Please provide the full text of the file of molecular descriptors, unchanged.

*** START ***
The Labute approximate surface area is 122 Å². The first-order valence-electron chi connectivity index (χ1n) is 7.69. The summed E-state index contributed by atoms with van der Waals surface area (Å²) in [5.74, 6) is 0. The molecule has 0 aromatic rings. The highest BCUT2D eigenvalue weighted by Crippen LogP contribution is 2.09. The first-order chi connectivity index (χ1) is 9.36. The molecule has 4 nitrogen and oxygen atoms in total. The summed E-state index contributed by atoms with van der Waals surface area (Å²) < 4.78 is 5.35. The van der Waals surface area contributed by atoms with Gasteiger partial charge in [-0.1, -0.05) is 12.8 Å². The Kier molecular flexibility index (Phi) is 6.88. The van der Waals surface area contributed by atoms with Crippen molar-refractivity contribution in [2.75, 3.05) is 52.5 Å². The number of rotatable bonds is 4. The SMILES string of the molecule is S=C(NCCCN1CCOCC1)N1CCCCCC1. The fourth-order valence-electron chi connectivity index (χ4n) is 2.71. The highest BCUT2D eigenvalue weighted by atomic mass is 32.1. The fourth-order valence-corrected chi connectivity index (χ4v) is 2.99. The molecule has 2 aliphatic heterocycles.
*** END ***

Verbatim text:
The Labute approximate surface area is 122 Å². The first-order valence-electron chi connectivity index (χ1n) is 7.69. The summed E-state index contributed by atoms with van der Waals surface area (Å²) in [5.74, 6) is 0. The molecule has 0 aromatic rings. The highest BCUT2D eigenvalue weighted by Crippen LogP contribution is 2.09. The first-order chi connectivity index (χ1) is 9.36. The molecule has 4 nitrogen and oxygen atoms in total. The summed E-state index contributed by atoms with van der Waals surface area (Å²) < 4.78 is 5.35. The van der Waals surface area contributed by atoms with Gasteiger partial charge in [-0.1, -0.05) is 12.8 Å². The Kier molecular flexibility index (Phi) is 6.88. The van der Waals surface area contributed by atoms with Crippen molar-refractivity contribution in [2.75, 3.05) is 52.5 Å². The number of rotatable bonds is 4. The SMILES string of the molecule is S=C(NCCCN1CCOCC1)N1CCCCCC1. The fourth-order valence-electron chi connectivity index (χ4n) is 2.71. The highest BCUT2D eigenvalue weighted by atomic mass is 32.1. The fourth-order valence-corrected chi connectivity index (χ4v) is 2.99. The molecule has 2 aliphatic heterocycles.